The Simpsons predicted yesterday's Nobel prize winner 6 years ago

The beloved animated series continues its bizarre foresight of events occurring in 2016

Clarisse Loughrey@clarisselou
Thursday 13 October 2016 09:42

The Simpsons continues its eery prescience of 2016 in style.

Bengt Holmström of MIT and Oliver Hart of Harvard were announced as the joint winners of the 2016 Nobel Prize in Economics; specifically for their work on contract theory and how to evaluate what should and shouldn't be government owned, versus privately owned.

Exactly as Milhouse Van Houten once predicted, revealing Milhouse to be the secret master of all future knowledge; having foreseen Holmström's win as part of a Nobel Prize betting pool back in the 2010 Simpsons premiere, playing against Lisa Simpson, Martin Prince, and Database. Somewhere out there, Lisa is shaking her fists to the sky.

The prediction forms part of the episode's narrative of Krusty the Clown being scammed into thinking he won the Nobel Peace Prize, all so he can be convinced to travel to Europe; where he's arrest on the spot and tried by the International Court of Justice for his many instances of public indecency, including dropping a monkey from the Eiffel Tower in Paris.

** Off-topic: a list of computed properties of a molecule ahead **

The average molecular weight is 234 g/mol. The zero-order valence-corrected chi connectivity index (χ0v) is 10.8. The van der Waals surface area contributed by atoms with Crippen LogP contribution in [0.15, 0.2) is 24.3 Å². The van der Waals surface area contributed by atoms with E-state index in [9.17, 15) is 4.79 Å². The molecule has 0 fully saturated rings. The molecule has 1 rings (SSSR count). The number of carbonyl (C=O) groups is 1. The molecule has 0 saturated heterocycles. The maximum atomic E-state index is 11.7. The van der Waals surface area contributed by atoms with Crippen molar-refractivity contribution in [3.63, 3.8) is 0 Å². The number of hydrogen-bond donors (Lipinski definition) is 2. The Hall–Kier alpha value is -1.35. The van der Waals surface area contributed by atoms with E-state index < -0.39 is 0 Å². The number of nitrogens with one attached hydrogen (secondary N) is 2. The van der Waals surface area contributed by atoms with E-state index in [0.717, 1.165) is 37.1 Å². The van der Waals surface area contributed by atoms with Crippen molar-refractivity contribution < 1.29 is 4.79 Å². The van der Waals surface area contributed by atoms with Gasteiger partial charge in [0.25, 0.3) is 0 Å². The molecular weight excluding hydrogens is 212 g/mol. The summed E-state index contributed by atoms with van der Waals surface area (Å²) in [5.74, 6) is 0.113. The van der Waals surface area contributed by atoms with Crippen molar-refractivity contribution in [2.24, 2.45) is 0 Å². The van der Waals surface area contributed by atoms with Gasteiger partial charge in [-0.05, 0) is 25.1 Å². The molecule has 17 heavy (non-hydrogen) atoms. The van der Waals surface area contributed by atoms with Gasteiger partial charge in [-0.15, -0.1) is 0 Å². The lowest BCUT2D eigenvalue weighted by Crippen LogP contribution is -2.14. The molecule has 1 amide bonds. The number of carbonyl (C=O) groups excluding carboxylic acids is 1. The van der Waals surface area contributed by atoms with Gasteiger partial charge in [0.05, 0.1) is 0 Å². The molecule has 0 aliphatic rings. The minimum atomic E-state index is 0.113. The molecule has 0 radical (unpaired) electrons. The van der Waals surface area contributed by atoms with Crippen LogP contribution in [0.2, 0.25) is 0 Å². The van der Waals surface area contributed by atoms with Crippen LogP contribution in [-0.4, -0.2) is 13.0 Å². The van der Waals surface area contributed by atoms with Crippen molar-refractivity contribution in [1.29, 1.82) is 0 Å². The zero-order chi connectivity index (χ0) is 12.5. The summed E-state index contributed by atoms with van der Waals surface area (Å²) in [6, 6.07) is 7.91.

In their bid to prove Krusty has made some contribution to humanity's advancement, Homer and Bart eventually argue that his refusal to perform at Sun City directly led to the South African government's decision to release Nelson Mandela from prison; nevermind that his only reasoning was that he wanted potato chips.

You can watch a clip of the scene in question below.

The prediction follows the very eerie episode "Bart of the Future"; which imagines a dystopian, nightmare future in which (ahem) Donald Trump is President of the United States, which its writer has stated was intended as a "warning to America". An episode last month also made reference to beloved golfer Arnold Palmer, only a few hours after his death had been announced.

Join our new commenting forum

Join thought-provoking conversations, follow other Independent readers and see their replies

View comments